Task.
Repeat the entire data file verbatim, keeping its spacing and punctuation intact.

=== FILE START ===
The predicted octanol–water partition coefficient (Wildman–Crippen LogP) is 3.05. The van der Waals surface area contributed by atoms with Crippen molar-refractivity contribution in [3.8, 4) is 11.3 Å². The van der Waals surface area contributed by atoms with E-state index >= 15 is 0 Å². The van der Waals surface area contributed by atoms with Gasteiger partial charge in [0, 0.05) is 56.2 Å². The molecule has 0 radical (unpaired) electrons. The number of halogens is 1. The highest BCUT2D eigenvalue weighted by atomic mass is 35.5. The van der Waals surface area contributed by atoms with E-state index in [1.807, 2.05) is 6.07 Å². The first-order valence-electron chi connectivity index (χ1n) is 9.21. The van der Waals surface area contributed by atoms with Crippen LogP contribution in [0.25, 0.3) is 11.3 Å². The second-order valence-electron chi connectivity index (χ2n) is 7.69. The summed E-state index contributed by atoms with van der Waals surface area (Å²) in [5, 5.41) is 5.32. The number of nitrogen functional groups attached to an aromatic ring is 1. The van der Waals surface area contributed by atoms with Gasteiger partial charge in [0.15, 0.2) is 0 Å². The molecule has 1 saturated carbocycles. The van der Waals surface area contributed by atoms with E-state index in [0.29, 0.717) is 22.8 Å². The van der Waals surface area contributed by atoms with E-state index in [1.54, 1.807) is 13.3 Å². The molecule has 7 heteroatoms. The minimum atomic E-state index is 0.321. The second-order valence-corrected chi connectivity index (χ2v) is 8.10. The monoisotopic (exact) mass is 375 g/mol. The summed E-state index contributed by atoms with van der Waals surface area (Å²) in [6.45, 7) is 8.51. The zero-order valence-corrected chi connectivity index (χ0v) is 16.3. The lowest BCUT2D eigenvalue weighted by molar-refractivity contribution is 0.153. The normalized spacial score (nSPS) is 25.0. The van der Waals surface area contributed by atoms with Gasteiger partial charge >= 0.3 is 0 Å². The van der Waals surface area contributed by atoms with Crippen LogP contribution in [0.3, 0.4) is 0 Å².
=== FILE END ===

The predicted octanol–water partition coefficient (Wildman–Crippen LogP) is 3.05. The van der Waals surface area contributed by atoms with Crippen molar-refractivity contribution in [3.8, 4) is 11.3 Å². The van der Waals surface area contributed by atoms with E-state index >= 15 is 0 Å². The van der Waals surface area contributed by atoms with Gasteiger partial charge in [0, 0.05) is 56.2 Å². The molecule has 0 radical (unpaired) electrons. The number of halogens is 1. The highest BCUT2D eigenvalue weighted by atomic mass is 35.5. The van der Waals surface area contributed by atoms with E-state index in [1.807, 2.05) is 6.07 Å². The first-order valence-electron chi connectivity index (χ1n) is 9.21. The van der Waals surface area contributed by atoms with Crippen LogP contribution in [0.25, 0.3) is 11.3 Å². The second-order valence-electron chi connectivity index (χ2n) is 7.69. The summed E-state index contributed by atoms with van der Waals surface area (Å²) in [5, 5.41) is 5.32. The number of nitrogen functional groups attached to an aromatic ring is 1. The van der Waals surface area contributed by atoms with Gasteiger partial charge in [0.15, 0.2) is 0 Å². The molecule has 1 saturated carbocycles. The van der Waals surface area contributed by atoms with E-state index in [0.29, 0.717) is 22.8 Å². The van der Waals surface area contributed by atoms with E-state index in [1.54, 1.807) is 13.3 Å². The molecule has 7 heteroatoms. The minimum atomic E-state index is 0.321. The second-order valence-corrected chi connectivity index (χ2v) is 8.10. The monoisotopic (exact) mass is 375 g/mol. The summed E-state index contributed by atoms with van der Waals surface area (Å²) in [6.45, 7) is 8.51. The zero-order valence-corrected chi connectivity index (χ0v) is 16.3. The lowest BCUT2D eigenvalue weighted by molar-refractivity contribution is 0.153. The normalized spacial score (nSPS) is 25.0. The van der Waals surface area contributed by atoms with Gasteiger partial charge >= 0.3 is 0 Å². The van der Waals surface area contributed by atoms with Crippen LogP contribution in [0.3, 0.4) is 0 Å².